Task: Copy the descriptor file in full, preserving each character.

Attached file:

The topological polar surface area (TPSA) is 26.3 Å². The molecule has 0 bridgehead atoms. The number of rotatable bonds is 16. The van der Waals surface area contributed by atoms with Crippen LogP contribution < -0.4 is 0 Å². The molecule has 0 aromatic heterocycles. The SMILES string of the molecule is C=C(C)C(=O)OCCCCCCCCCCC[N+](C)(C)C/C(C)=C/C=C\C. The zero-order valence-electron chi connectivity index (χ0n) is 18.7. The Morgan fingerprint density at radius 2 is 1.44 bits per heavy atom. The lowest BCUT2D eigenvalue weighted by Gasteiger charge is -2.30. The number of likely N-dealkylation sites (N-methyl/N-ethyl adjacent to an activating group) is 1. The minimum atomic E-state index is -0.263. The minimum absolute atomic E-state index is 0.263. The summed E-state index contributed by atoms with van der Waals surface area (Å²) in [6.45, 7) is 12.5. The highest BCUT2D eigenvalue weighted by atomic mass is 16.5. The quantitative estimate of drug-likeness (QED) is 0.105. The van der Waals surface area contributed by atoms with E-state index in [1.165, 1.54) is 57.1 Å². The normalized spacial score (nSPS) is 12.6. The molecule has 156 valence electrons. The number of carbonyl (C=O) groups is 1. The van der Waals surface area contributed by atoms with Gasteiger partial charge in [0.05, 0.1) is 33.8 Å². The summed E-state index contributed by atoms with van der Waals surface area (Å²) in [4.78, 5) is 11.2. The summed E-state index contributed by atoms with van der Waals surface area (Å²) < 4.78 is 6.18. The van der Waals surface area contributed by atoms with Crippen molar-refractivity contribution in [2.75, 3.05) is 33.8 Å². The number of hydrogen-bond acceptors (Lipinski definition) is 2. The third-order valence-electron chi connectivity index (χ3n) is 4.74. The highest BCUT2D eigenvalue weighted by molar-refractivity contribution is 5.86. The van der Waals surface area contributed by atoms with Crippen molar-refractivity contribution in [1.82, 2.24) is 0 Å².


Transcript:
The topological polar surface area (TPSA) is 26.3 Å². The molecule has 0 bridgehead atoms. The number of rotatable bonds is 16. The van der Waals surface area contributed by atoms with Crippen LogP contribution < -0.4 is 0 Å². The molecule has 0 aromatic heterocycles. The SMILES string of the molecule is C=C(C)C(=O)OCCCCCCCCCCC[N+](C)(C)C/C(C)=C/C=C\C. The zero-order valence-electron chi connectivity index (χ0n) is 18.7. The Morgan fingerprint density at radius 2 is 1.44 bits per heavy atom. The lowest BCUT2D eigenvalue weighted by Gasteiger charge is -2.30. The number of likely N-dealkylation sites (N-methyl/N-ethyl adjacent to an activating group) is 1. The minimum atomic E-state index is -0.263. The minimum absolute atomic E-state index is 0.263. The summed E-state index contributed by atoms with van der Waals surface area (Å²) in [6.45, 7) is 12.5. The highest BCUT2D eigenvalue weighted by atomic mass is 16.5. The quantitative estimate of drug-likeness (QED) is 0.105. The van der Waals surface area contributed by atoms with E-state index in [1.165, 1.54) is 57.1 Å². The normalized spacial score (nSPS) is 12.6. The molecule has 156 valence electrons. The number of carbonyl (C=O) groups is 1. The van der Waals surface area contributed by atoms with Gasteiger partial charge in [0.05, 0.1) is 33.8 Å². The summed E-state index contributed by atoms with van der Waals surface area (Å²) in [4.78, 5) is 11.2. The summed E-state index contributed by atoms with van der Waals surface area (Å²) < 4.78 is 6.18. The van der Waals surface area contributed by atoms with Crippen molar-refractivity contribution in [2.75, 3.05) is 33.8 Å². The number of hydrogen-bond acceptors (Lipinski definition) is 2. The third-order valence-electron chi connectivity index (χ3n) is 4.74. The highest BCUT2D eigenvalue weighted by molar-refractivity contribution is 5.86. The van der Waals surface area contributed by atoms with Crippen molar-refractivity contribution in [1.82, 2.24) is 0 Å².